Helping you with the surrogacy process

Having a child through surrogacy is a life-changing and exciting process. There are many legal implications that need to be considered. First a foremost, a surrogate will be the child’s legal parent until the legal parenthood is transferred to you after the child is born. It is therefore important to know your rights from the very outset so that you can be sure that surrogacy is right for you. In some circumstances, you may wish to enter into a surrogacy agreement in order to outline how your arrangement will work.

As surrogacy solicitors that have worked on cases of this type, we can help you to understand the surrogacy process and be fully prepared while embarking on this process to ensure; the Moore Barlow team of surrogacy lawyers in London, Richmond, Southampton, Guildford, Woking and Lymington are highly experienced in these areas.

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What is the process for surrogacy?

If you are considering having a child through surrogacy in England, Wales or abroad, then there are many considerations, including legal, emotional and practical arrangements that will need to be made. These are important consideration so that you can be assured the child, once born, will be legally recognised as your own child for which you have full responsibility under the law.

There are many steps to surrogacy, and you can benefit from having expert legal advice along the way, which is where our surrogacy lawyers can help. In brief, the framework for surrogacy usually includes the following stages:

  • Decide where you want to commission the surrogacy arrangement and consider any immigration issues.
  • Decide on whether you wish to work with a surrogacy organisation and which one.
  • Decide on a surrogate and what type of surrogacy i.e. is any donated egg/sperm required.
  • Prepare a surrogacy agreement and complete all the necessary forms of consent.
  • Conception of the child and the following maternity.
  • The birth of the child and migration if surrogacy commissioned abroad.
  • The transfer of legal parenthood by way of a parental order.

What is a surrogacy agreement?

A surrogacy agreement can be an extremely useful document to clearly set out everyone’s intentions before, during and after embarking on this process together. An agreement can clarify what role the surrogate will have and what rights and responsibilities the intended parents will have. A surrogacy agreement can outline all potential outcomes and eventualities to ensure everyone is entering into the arrangement with a full understanding of what to expect to avoid any issues later on occurring.

It’s important to have the appropriate legal advice when developing your surrogacy agreement, which is where our experienced surrogacy law solicitors in London, Richmond, Southampton and Hampshire can help. We will help you look at all the possible eventualities and make sure that the surrogacy agreement accurately reflects your intentions.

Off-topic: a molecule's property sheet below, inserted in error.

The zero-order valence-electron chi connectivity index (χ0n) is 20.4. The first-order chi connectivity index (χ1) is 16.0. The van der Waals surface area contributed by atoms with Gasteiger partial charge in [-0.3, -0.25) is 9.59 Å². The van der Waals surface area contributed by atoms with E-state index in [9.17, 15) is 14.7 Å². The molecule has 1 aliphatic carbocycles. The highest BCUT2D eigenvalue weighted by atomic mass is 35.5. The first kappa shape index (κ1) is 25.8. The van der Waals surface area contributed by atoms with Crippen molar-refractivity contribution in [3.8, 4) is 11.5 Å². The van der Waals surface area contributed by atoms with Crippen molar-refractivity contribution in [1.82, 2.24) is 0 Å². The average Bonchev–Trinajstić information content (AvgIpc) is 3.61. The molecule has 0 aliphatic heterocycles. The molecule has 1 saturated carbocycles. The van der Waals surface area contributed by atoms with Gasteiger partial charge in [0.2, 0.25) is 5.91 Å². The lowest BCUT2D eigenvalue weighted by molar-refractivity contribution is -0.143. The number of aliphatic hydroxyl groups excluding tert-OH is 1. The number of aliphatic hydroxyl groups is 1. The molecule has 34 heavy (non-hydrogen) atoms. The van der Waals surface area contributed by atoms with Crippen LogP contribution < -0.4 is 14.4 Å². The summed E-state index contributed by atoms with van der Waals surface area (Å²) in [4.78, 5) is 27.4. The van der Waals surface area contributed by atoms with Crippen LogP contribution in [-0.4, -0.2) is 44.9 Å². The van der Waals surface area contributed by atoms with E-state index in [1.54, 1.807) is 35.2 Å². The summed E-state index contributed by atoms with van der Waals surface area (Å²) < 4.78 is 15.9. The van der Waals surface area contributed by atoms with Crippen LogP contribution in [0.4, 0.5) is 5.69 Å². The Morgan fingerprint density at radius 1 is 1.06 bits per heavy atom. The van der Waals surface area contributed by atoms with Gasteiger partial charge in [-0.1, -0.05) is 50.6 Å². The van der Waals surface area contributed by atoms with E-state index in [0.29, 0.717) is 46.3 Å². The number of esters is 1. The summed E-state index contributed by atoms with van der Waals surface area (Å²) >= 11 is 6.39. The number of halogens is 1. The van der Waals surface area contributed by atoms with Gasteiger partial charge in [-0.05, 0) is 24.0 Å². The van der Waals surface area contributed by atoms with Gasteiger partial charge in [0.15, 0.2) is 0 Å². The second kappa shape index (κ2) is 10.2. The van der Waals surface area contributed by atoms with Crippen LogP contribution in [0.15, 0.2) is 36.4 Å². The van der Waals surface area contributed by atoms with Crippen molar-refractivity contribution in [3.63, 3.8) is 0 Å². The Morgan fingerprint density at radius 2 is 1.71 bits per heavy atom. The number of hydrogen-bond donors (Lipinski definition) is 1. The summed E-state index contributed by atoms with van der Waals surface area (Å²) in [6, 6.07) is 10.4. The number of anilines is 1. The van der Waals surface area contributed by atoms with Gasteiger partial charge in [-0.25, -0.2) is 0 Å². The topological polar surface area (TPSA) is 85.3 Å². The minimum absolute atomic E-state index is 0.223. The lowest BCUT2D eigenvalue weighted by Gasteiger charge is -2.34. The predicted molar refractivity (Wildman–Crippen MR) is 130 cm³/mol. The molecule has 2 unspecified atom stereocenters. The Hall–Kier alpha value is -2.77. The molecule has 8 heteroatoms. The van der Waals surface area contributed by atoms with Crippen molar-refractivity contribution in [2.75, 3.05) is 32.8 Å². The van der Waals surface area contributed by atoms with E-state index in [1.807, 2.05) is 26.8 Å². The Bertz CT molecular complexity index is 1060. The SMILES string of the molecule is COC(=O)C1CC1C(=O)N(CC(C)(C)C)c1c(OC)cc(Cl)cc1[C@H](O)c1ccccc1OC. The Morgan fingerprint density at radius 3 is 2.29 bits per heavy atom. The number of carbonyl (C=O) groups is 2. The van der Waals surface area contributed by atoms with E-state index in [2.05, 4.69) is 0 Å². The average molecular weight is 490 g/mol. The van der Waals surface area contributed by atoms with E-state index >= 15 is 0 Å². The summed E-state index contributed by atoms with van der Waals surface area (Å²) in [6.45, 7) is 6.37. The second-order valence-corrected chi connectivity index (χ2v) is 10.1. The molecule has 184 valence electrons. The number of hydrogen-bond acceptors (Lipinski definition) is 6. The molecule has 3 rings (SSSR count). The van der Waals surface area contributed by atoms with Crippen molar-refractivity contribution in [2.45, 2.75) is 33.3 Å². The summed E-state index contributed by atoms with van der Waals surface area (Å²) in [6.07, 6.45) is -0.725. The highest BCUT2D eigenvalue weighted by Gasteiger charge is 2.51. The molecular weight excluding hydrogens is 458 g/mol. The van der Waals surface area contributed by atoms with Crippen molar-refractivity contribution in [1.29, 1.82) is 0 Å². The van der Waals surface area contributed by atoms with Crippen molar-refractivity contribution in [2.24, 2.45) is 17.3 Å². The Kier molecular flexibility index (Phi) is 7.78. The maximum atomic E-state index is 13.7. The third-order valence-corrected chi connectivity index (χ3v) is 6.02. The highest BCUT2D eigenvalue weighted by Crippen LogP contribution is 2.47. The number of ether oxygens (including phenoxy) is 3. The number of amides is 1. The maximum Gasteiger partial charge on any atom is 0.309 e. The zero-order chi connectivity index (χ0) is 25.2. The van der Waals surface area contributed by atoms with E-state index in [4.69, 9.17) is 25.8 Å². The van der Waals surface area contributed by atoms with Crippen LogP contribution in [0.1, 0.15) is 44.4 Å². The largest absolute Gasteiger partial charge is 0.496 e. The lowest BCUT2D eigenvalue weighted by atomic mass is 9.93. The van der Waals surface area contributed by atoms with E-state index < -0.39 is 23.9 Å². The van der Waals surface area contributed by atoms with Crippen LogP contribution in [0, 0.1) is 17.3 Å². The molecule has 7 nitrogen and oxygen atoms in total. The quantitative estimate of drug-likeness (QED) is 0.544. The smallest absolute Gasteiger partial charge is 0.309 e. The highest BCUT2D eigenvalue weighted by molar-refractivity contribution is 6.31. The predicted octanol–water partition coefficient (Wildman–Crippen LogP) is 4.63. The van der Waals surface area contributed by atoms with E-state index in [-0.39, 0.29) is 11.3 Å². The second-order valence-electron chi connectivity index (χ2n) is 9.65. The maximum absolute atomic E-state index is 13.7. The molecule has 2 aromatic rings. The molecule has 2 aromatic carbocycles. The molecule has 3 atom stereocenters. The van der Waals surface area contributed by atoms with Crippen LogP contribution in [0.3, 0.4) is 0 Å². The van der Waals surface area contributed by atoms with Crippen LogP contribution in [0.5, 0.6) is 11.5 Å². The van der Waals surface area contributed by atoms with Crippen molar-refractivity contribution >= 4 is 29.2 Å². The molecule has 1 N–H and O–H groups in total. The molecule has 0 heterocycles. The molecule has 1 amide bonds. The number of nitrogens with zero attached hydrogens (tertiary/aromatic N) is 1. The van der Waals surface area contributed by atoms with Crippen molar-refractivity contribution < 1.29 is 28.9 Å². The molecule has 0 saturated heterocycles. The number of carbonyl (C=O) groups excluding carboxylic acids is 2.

What is a parental order?

For a child born via surrogacy to be legally considered the child of the intended parents, they must apply for a parental order. There are strict criteria that must be met for a parental order to be granted. Preparing an application and providing the correct evidence is therefore essential to obtain a parental order. Taking legal advice on obtaining a parental order can ensure there are no unforeseen delays. We can help you with any legal aspects of the surrogacy process, including parental order applications so that you do not encounter any unforeseen obstacles when having a child via surrogacy.

We have offices in LondonRichmondSouthamptonGuildfordLymington and Woking and offer expert family law advice to clients nationwide. If you want to know more about the support we can offer to those planning to add to their family through surrogacy, please contact us.

Surrogacy and donor FAQs

Surrogacy is when a woman carries a baby through pregnancy for someone else. In some cases, the surrogate might carry a child that is biologically their child (i.e. their egg was inseminated) and sometimes the egg might come from a donor or from a woman who is later to become the child’s legal parent.

In the UK, the surrogate (i.e. the woman who carries the baby) is considered the legal parent of the child unless the court grants a parental order to someone else, even if the surrogate is not genetically related to the baby i.e. if her egg was not used. A parental order means that the surrogate will no longer have any rights, responsibilities or obligations to the child.

Surrogacy is legal in the UK, but it is a complex area of law and it’s important to take expert advice from surrogacy solicitors before either using a surrogate or agreeing to become a surrogate. This way, you can ensure that you’re fully aware of the legal complexities of this kind of situation and make an informed decision about your next steps.